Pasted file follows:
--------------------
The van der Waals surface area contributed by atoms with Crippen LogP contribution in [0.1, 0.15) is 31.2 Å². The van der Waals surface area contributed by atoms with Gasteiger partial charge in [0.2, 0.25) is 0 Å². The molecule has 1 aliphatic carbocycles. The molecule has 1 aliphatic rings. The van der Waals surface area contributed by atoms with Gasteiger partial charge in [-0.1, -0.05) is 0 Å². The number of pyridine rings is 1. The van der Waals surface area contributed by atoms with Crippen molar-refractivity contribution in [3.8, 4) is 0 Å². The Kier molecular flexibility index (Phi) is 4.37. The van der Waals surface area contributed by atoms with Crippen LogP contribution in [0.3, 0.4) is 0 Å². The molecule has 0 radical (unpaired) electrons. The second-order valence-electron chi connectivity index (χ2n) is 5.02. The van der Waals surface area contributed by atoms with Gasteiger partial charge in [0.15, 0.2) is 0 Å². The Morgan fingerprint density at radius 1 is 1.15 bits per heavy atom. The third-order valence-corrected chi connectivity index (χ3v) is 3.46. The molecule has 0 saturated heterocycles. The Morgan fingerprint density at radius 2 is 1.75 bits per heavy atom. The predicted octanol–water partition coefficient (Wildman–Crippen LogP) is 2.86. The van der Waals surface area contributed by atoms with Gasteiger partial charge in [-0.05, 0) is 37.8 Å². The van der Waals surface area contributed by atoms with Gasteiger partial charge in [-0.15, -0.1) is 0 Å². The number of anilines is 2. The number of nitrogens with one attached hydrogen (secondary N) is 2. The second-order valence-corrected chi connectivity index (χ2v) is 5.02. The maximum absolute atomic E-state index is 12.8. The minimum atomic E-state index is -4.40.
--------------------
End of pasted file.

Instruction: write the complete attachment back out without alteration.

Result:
The van der Waals surface area contributed by atoms with Crippen LogP contribution in [0.1, 0.15) is 31.2 Å². The van der Waals surface area contributed by atoms with Gasteiger partial charge in [0.2, 0.25) is 0 Å². The molecule has 1 aliphatic carbocycles. The molecule has 1 aliphatic rings. The van der Waals surface area contributed by atoms with Gasteiger partial charge in [-0.1, -0.05) is 0 Å². The number of pyridine rings is 1. The van der Waals surface area contributed by atoms with Crippen molar-refractivity contribution in [3.8, 4) is 0 Å². The Kier molecular flexibility index (Phi) is 4.37. The van der Waals surface area contributed by atoms with Crippen LogP contribution in [0.3, 0.4) is 0 Å². The molecule has 0 radical (unpaired) electrons. The second-order valence-electron chi connectivity index (χ2n) is 5.02. The van der Waals surface area contributed by atoms with Gasteiger partial charge in [0.15, 0.2) is 0 Å². The Morgan fingerprint density at radius 1 is 1.15 bits per heavy atom. The third-order valence-corrected chi connectivity index (χ3v) is 3.46. The molecule has 0 saturated heterocycles. The Morgan fingerprint density at radius 2 is 1.75 bits per heavy atom. The predicted octanol–water partition coefficient (Wildman–Crippen LogP) is 2.86. The van der Waals surface area contributed by atoms with Gasteiger partial charge in [-0.05, 0) is 37.8 Å². The van der Waals surface area contributed by atoms with Gasteiger partial charge in [-0.15, -0.1) is 0 Å². The number of anilines is 2. The number of nitrogens with one attached hydrogen (secondary N) is 2. The second-order valence-corrected chi connectivity index (χ2v) is 5.02. The maximum absolute atomic E-state index is 12.8. The minimum atomic E-state index is -4.40.